Faryl Morse, founder and creative director, has focused on building the private-label portion of her business with key retailers, while also developing the company’s own brands.
The firm’s labels — Farylrobin, Faryl by Farylrobin and Plume by Farylrobin — are sold at Free People, Anthropologie, Buckle, Sundance and Versona. Styles are specifically tailored for each retailer/brand.
“We have long-standing relationships with our retailers. We consider ourselves their partners,” said Morse, who has led the company to double-digit growth each year since 2008 — with a compounded annual growth rate of 29 percent since then. “We don’t tell them what to do and what they should buy. We sit and listen to each other, and we don’t believe all consumers think the same.”
Faryl Robin also has extensive relationships with factories across China, Portugal and Mexico. “When our retailers have certain quality standards, our standards as an organization are higher,” said Morse. “Our value is our design and our quality. If I’m delivering the same quality [as other brands], that’s one less reason for them to buy from me. And the factories, shockingly enough, supported us in that.”
The company’s ability to be fast and responsive also gives it an edge. It has partnered with some retailers to reduce the cycle time to 132 days, from 276. “Because we work on such a customized basis, we are able to collapse the cycle time substantially once they are committed to moving ahead [with a product],” said CFO and COO James Biolos.
Industry partners saluted the expertise of Morse and her team.
“We are old friends now, and it’s been a pleasure building a partnership with them over the past decade,” said Kathryn Schutt, DMM of footwear and accessories for Free People. “Working with them allows us to develop creatively. They like to think outside the box … and the result is always crisp and original. We manage to push boundaries and evolve what we stand for.”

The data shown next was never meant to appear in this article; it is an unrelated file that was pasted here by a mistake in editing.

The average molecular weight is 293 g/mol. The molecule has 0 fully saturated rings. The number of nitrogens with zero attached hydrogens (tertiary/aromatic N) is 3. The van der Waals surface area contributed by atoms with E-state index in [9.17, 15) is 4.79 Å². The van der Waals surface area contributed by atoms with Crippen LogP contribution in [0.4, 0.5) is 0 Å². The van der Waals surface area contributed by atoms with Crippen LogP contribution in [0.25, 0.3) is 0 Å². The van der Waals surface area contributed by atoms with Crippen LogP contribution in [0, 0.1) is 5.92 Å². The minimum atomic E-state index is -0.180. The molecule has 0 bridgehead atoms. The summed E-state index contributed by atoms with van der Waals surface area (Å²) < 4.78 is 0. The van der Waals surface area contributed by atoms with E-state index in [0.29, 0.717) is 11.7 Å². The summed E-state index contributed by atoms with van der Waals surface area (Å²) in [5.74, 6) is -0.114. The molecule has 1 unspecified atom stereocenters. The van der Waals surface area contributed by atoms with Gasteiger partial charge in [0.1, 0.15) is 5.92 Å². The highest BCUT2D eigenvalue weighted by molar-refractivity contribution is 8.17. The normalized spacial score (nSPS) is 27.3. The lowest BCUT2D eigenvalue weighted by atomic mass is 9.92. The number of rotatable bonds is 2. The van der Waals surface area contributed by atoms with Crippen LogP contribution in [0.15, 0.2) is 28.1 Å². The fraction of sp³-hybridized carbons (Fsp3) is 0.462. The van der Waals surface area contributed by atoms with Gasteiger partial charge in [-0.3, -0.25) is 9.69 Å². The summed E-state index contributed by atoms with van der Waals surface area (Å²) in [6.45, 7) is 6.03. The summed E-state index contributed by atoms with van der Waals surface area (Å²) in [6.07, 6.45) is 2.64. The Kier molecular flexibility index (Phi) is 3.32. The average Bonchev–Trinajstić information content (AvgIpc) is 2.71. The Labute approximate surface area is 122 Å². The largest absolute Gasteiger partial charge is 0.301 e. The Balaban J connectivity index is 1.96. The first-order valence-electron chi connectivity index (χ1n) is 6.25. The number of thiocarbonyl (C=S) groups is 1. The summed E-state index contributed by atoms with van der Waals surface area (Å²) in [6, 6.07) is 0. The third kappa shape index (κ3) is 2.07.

Backed by strong retail and factory relationships, Faryl Robin has found a sweet spot between design and price point. “If a shoe is $15, and we make $15 shoes, it should look like it’s $39 and it should wear like it’s $39. If it’s $300, it should look like it’s $399,” expounded Morse.
While Faryl Robin continues to experience significant growth, the founder is determined to maintain a tightknit culture. The company holds monthly glam sessions and operates “summer Fridays” that allow employees to leave early. But while culture is a priority, business growth is always top-of-mind for Morse and her team. “Breaking the mold all the time — it’s harder as we get bigger,” she said. “It’s easier to rest on those laurels, and it’s really important that we never do.”
See some of the company’s latest, on-trend styles by clicking through the gallery.